Belarusian authorities rescind Baltic prime ministers' visit

From left, Lithuanian Prime Minister Saulius Skvernelis, Jüri Ratas, and Krisjanis Karins, Latvian premier, near Tartu Friday.
From left, Lithuanian Prime Minister Saulius Skvernelis, Jüri Ratas, and Krisjanis Karins, Latvian premier, near Tartu Friday. Source: Social Media

The prime ministers of Estonia, Latvia and Lithuania, along with their respective foreign ministers, were prepared to fly to Minsk, Belarus, to meet with state authorities and opposition leaders, but the office of President Alexander Lukashenko and the local Ministry of Foreign Affairs did not think the visit possible.

Prime ministers Jüri Ratas, Arturs Karinš (Latvia) and Saulius Skvernelis (Lithuania) were prepared to fly to Minsk after the local elections on August 9, resulting in Alexander Lukashenko retaining power for his sixth term as president. The elections and accusations of election fraud led to large-scale protests across Belarus, still active today.

Security forces have used violence to suppress protests and many opposition figures have been jailed already.

On August 20, Estonian Minister of Foreign Affairs Urmas Reinsalu called Belarusian Minister of Foreign Affairs Vladimir Makei to explain Estonia's decision to not recognize election results, noting that political dialogue in Belarus would lead to a compromise regarding new and fair elections. Reinsalu also called on authorities to free detained protesters and to stop using violence to supress peaceful protests.

In addition, Reinsalu touched base with the prime and foreign ministers of the Baltic states regarding a visit to Belarus. Contact was also made with the Office of Belarusian Prime Minister Siarhiej Rumas.

Estonian Prime Minister Jüri Ratas told ERR: "Yes, my proposal was to take three Baltic prime ministers and three Baltic foreign ministers [for a visit to Belarus]."

Ratas said the Baltic states hold a "special due diligence obligation" toward Belarus, as he also stated at Thursday's government press conference.

He later explained: "Estonia is one of those who initially established the EU's Eastern Partnership policy (EaP) and has kept it on the table and in addition, Belarus is in our region.

"We were in contact with Belarus' foreign ministry and the Office of the Prime Minister. We received a similar response as other EU leaders have - no contact is desired," Ratas said.

Belarus' leadership has held contact with the European Union and the union's heads throughout the pre-election and post-election process and has also rescinded all contacts Europe has tried to make. They have also ruled out new elections.

One of Estonia's foreign communications experts said Belarus' negative response was to be expected.

An experienced diplomat told ERR privately: "They know the governments of the Baltics are opposed to Lukashenko and in favor of internationally observed elections, already confirmed by a joint statement made by Baltic prime ministers on August 15. A visit from Ratas and his Baltic counterparts would have been a clear statement of support for the opposition.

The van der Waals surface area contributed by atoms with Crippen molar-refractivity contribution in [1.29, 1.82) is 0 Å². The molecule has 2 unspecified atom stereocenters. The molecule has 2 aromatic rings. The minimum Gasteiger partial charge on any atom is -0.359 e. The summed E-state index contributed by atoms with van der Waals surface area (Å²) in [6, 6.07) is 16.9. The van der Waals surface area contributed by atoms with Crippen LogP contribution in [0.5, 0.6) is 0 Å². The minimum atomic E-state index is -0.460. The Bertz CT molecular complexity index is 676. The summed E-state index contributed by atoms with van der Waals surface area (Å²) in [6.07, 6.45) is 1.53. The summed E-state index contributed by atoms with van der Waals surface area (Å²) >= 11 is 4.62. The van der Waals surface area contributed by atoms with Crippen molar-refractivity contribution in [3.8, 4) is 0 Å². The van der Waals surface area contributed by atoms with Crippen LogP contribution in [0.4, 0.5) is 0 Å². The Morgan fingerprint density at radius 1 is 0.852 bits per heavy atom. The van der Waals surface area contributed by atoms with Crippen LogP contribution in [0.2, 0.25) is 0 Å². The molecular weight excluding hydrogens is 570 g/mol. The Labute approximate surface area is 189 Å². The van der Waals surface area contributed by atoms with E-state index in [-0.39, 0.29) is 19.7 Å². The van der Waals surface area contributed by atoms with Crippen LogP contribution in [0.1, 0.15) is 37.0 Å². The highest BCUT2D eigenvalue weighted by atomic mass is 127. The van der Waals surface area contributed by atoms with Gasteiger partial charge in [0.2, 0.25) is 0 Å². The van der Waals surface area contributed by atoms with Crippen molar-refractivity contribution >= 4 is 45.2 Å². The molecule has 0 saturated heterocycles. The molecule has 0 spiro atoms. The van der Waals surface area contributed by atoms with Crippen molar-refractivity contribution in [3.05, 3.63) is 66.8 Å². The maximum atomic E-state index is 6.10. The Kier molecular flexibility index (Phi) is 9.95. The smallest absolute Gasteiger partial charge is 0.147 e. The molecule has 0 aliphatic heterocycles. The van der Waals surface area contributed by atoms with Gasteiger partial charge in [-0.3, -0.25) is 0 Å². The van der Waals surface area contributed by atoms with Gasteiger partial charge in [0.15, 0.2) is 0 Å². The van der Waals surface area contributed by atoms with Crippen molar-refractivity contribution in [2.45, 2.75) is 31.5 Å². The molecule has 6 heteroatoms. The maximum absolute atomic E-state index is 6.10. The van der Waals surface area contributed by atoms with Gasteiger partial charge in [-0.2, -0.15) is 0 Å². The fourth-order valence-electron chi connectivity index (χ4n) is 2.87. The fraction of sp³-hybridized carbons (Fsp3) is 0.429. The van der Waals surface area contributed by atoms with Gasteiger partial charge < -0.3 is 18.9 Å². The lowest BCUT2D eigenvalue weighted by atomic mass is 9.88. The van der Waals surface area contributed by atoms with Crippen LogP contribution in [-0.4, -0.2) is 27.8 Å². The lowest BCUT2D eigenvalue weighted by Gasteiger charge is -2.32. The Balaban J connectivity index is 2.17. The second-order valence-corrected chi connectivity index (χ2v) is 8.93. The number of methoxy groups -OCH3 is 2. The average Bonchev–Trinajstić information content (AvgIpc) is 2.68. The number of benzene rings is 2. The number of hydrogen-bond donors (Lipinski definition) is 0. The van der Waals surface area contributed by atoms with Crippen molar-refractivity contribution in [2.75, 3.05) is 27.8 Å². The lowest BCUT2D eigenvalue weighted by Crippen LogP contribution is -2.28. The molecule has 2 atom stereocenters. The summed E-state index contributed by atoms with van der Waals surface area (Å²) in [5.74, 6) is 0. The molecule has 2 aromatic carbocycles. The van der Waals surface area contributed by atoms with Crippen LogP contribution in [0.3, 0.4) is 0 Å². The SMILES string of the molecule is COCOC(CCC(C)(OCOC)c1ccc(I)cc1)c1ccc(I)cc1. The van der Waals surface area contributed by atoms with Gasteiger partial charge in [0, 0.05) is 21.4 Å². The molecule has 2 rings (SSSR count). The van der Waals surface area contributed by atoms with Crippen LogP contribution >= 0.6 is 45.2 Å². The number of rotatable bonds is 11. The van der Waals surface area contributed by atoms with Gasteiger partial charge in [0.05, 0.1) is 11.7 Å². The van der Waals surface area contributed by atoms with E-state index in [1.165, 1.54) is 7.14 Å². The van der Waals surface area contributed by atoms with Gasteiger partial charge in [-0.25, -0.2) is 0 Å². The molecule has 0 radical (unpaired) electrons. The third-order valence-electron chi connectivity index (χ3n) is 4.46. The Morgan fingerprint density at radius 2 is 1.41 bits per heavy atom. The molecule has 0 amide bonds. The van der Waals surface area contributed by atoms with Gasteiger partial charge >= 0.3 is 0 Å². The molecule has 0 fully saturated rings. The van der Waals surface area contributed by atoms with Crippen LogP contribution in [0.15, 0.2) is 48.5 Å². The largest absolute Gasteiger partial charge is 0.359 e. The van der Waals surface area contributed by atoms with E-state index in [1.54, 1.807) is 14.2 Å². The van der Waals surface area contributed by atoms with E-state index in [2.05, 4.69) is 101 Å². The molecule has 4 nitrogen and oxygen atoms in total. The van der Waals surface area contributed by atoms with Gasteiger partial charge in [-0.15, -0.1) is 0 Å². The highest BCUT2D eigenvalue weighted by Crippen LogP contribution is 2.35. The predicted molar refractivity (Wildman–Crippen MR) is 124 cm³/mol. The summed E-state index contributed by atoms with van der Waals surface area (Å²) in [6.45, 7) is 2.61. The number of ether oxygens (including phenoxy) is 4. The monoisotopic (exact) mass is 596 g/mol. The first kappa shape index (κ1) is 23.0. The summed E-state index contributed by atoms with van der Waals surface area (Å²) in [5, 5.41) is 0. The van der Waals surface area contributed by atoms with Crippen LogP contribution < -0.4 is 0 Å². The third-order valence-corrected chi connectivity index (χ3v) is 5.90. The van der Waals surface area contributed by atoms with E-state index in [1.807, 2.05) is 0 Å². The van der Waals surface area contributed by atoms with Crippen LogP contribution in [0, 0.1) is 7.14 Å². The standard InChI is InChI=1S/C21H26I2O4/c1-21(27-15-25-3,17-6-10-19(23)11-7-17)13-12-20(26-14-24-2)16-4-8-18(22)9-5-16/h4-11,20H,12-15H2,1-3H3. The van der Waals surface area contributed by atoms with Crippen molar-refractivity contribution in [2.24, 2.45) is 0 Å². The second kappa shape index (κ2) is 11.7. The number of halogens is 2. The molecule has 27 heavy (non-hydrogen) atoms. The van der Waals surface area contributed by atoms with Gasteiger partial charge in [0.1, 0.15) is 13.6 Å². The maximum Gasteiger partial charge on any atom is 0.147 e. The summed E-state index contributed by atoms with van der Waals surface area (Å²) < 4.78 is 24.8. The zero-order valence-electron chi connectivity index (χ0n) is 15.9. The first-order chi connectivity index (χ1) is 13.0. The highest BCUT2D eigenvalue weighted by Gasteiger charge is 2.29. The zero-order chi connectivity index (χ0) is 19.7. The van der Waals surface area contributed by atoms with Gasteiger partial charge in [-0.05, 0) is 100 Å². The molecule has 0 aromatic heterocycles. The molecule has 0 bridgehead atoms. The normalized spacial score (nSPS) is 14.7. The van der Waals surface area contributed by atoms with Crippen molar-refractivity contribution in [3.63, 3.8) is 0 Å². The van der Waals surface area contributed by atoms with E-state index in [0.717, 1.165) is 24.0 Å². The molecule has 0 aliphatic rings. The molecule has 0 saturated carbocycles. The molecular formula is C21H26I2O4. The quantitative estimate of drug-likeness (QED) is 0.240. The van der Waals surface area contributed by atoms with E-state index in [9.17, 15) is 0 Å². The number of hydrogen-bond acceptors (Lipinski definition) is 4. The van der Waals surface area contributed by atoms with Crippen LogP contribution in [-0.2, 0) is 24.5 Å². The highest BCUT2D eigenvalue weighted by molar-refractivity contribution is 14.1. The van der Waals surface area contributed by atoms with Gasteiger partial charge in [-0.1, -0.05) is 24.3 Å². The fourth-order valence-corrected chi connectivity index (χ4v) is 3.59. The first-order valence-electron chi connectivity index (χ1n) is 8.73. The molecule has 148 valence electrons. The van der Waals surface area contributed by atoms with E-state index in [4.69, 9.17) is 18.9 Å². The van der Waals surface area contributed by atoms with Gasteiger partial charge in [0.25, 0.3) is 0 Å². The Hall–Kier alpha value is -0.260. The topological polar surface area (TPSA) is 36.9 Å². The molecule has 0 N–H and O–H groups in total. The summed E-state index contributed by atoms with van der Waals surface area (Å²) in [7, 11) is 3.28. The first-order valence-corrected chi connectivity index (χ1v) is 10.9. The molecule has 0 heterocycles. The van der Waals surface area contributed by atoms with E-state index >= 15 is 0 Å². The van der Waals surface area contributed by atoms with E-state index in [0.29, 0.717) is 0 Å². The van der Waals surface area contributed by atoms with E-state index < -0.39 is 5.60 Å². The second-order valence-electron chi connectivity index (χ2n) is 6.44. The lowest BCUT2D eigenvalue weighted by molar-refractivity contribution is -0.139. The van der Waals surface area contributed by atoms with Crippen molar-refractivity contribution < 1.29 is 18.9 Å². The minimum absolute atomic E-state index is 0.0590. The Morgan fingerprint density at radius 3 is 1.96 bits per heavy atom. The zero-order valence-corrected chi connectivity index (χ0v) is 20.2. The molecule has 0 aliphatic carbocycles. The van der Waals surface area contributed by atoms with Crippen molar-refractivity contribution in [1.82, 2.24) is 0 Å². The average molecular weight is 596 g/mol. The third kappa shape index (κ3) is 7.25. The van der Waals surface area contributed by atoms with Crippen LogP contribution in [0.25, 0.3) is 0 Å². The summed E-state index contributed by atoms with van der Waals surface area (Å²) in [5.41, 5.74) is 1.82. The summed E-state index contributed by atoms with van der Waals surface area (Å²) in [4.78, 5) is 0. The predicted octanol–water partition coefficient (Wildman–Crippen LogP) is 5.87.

"In addition, authorities are trying to avoid a situation where their internal crisis would turn into an international issue. Therefore, they do not want to see or hear from any external intermediaries, especially from the West," they concluded.

Was the negative response a disappointment to Ratas?

He noted: "Can not call it a disappointment. But I do not think it is the correct way for Belarus - to avoid all international communication and contact, to try to solve the situation. That is the exact communication needed there today."

The collection of Baltic ministers wished to speak to either the prime or foreign ministers of Belarus, also the public. But Lukashenko?

Ratas said: "We did not express that desire. It was not in our plans."

Elections in Belarus

Following the presidential elections in Belarus on August 9, mass protests have taken place in Minsk and other cities, as well as internationally, with protesters calling for new and fair elections after long-time president Alexander Lukashenko secured his sixth term.

It is widely believed that opposition candidate Svetlana Tikhanovskaya won the election and that the recent elections were rigged in favor of Lukashenko.

An exit poll conducted in Tallinn and 25 major cities in Europe showed large-scale support for the opposition candidate among Belarusians living in Estonia, further legitimizing suspicions of vote-rigging.

The Estonian government has said it does not recognize the results of the elections which have been denounced as neither free nor fair by the international community. Estonia has called for new elections to be held.

Estonia and the other Baltic states have stood in support of new and fair elections in Belarus, raising the issue to the United Nations Security Council, agreeing on sanctions for Belarusian officials responsible and more.

On August 15, Prime Minister Jüri Ratas (Center) joined his Lithuanian and Latvian counterparts in calling for new, free and fair presidential elections in Belarus.

International protest has also followed a crackdown on demonstrators in Belarus by that country's security forces. The Baltic states formed a solidarity chain in support of Belarus on August 23. Hundreds of people also gathered in Tallinn.


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Editor: Kristjan Kallaste

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